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Global Economy Is Poised to Skirt Second Recession, Fidelity's Bolton Says

The global economy will skirt a second recession, according to Anthony Bolton, president of investments at Fidelity International.

“The world isn’t going to a double-dip,” Bolton, president of investment at Fidelity International, a London- based affiliate of Boston’s Fidelity Investments that has more than $200 billion under management, said at a conference in Shanghai today.

Bolton’s views reflect comments made Sept. 13 by Warren Buffett, who ruled out a double dip in the U.S. and said businesses owned by his Berkshire Hathaway Inc. are growing. Their comments contrast with the views of economists such as New York University Professor Nouriel Roubini and Harvard University Professor Martin Feldstein, who have said the odds of another recession may be one in three or higher.

The Standard & Poor’s 500 Index has erased its losses for the year after data showed American employers are adding more jobs than forecast and manufacturing expanded faster than estimated in August. Data showing an increase in Chinese industrial production and retail sales, coupled with the European Commission’s forecast of faster growth in the region’s economy this year, helped to buoy share prices, adding $2.9 trillion to global stock market values this month.

Photographer: Kevin Lee/Bloomberg

President of investments at Fidelity International Anthony Bolton said, "The world isn't going to a double-dip." Close

President of investments at Fidelity International Anthony Bolton said, "The world... Read More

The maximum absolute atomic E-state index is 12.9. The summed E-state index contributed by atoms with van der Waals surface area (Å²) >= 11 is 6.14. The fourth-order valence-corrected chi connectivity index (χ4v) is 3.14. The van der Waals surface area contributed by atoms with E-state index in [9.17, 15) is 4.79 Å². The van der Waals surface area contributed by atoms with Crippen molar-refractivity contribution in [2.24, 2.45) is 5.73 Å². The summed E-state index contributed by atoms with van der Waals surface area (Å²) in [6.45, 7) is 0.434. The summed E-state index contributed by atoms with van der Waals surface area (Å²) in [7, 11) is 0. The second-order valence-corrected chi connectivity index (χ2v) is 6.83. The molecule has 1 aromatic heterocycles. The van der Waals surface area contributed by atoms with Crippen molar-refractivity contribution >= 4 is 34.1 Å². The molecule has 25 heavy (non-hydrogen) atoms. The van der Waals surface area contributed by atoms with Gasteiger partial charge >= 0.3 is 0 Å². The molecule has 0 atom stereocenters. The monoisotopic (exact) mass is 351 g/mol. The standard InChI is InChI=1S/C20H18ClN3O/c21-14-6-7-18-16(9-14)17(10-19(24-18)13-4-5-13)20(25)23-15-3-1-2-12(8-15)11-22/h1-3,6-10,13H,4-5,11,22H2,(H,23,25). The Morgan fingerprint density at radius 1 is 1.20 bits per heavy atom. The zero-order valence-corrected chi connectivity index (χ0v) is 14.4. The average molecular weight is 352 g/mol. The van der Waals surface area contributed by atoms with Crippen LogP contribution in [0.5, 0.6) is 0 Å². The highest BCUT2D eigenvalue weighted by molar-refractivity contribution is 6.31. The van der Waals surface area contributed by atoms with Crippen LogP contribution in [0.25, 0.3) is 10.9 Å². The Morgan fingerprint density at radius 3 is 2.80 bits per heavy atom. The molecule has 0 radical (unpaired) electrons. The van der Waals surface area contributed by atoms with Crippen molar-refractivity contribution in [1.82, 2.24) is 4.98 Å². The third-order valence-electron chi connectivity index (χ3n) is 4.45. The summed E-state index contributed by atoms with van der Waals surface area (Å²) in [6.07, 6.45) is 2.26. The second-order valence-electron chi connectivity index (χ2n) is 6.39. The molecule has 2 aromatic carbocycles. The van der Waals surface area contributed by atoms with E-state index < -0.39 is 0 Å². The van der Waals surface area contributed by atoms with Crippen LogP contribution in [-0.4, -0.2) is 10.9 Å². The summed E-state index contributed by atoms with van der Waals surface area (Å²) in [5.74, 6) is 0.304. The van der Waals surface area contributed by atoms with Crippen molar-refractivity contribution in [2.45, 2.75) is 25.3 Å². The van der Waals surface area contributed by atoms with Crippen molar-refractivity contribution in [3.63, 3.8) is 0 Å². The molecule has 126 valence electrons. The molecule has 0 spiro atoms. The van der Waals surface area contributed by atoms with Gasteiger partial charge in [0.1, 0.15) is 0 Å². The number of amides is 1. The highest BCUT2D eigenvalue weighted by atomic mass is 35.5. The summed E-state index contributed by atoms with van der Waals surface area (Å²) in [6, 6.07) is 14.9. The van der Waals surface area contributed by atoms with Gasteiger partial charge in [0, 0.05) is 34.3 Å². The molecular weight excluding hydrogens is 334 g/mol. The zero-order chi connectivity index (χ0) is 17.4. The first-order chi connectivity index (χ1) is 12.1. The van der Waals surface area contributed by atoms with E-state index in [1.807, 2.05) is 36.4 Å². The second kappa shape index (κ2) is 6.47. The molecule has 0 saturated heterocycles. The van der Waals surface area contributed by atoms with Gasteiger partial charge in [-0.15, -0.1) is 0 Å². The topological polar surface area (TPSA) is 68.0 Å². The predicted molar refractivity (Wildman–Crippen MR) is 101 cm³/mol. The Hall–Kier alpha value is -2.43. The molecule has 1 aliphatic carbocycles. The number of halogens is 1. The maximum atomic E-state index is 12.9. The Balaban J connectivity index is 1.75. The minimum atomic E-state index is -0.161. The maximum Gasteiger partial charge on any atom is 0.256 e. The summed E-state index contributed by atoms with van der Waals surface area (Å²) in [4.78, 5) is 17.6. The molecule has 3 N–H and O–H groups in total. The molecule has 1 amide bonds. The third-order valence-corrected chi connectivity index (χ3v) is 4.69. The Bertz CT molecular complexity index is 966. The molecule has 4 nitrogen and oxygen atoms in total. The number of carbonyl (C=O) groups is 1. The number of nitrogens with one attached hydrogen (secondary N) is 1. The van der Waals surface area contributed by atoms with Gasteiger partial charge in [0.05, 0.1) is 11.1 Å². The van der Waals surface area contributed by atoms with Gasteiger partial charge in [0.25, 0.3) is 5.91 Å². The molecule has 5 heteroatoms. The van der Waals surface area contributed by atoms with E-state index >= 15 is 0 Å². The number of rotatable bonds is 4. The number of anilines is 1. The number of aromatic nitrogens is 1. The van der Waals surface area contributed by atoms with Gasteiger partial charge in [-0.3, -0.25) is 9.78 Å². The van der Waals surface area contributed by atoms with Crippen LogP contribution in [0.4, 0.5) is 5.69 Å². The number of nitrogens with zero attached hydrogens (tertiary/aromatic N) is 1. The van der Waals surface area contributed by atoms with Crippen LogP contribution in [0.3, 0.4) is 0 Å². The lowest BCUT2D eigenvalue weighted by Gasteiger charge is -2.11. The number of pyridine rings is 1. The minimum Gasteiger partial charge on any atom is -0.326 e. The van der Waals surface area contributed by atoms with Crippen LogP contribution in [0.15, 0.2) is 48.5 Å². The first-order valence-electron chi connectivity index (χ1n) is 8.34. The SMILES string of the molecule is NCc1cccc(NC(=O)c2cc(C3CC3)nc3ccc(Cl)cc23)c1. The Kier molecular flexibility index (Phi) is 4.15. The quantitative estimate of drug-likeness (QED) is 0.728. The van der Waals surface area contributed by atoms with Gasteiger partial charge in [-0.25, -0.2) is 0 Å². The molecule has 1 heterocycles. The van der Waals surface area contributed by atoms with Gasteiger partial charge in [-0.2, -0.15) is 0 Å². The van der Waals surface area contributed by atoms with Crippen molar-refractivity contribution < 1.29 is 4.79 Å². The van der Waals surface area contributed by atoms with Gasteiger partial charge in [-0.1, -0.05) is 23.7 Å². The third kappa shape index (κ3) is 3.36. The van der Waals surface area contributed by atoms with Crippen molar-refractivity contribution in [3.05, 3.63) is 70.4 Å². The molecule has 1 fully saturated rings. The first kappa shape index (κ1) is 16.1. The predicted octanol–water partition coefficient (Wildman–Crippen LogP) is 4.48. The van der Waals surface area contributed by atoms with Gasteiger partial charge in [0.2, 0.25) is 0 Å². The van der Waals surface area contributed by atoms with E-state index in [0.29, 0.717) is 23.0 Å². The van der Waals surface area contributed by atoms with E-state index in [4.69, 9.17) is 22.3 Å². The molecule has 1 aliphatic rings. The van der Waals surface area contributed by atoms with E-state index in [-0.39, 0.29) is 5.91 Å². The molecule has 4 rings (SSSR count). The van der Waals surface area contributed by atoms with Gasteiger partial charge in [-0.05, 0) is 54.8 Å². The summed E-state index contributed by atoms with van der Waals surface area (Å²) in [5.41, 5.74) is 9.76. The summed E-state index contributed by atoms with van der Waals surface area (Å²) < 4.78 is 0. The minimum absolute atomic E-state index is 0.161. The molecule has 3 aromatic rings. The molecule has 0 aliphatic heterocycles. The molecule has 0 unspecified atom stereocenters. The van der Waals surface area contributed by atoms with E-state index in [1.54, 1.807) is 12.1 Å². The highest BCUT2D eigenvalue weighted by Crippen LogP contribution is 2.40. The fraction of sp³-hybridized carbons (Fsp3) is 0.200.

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Photographer: Kevin Lee/Bloomberg

President of investments at Fidelity International Anthony Bolton said, "The world isn't going to a double-dip."

U.S. Growth

The U.S., the world’s largest economy, grew at a 1.6 percent annual pace in the second quarter, exceeding the median forecast of economists surveyed by Bloomberg News, revised figures from the Commerce Department showed on Aug. 27. U.S. economic growth will slow to 2.5 percent next year from a projected 2.7 percent this year as unemployment above 9 percent tempers consumer spending, according to the median forecast of economists surveyed by Bloomberg News this month.

China’s growth will slow to between 7 percent and 8 percent, Bolton said today, without giving a timeframe.

Bolton achieved annualized returns of 19.5 percent during 28 years at the helm of the Fidelity Special Situations Fund. He relocated to Hong Kong in April to manage the closed-end Fidelity China Special Situations Fund, listed on the London Stock Exchange.

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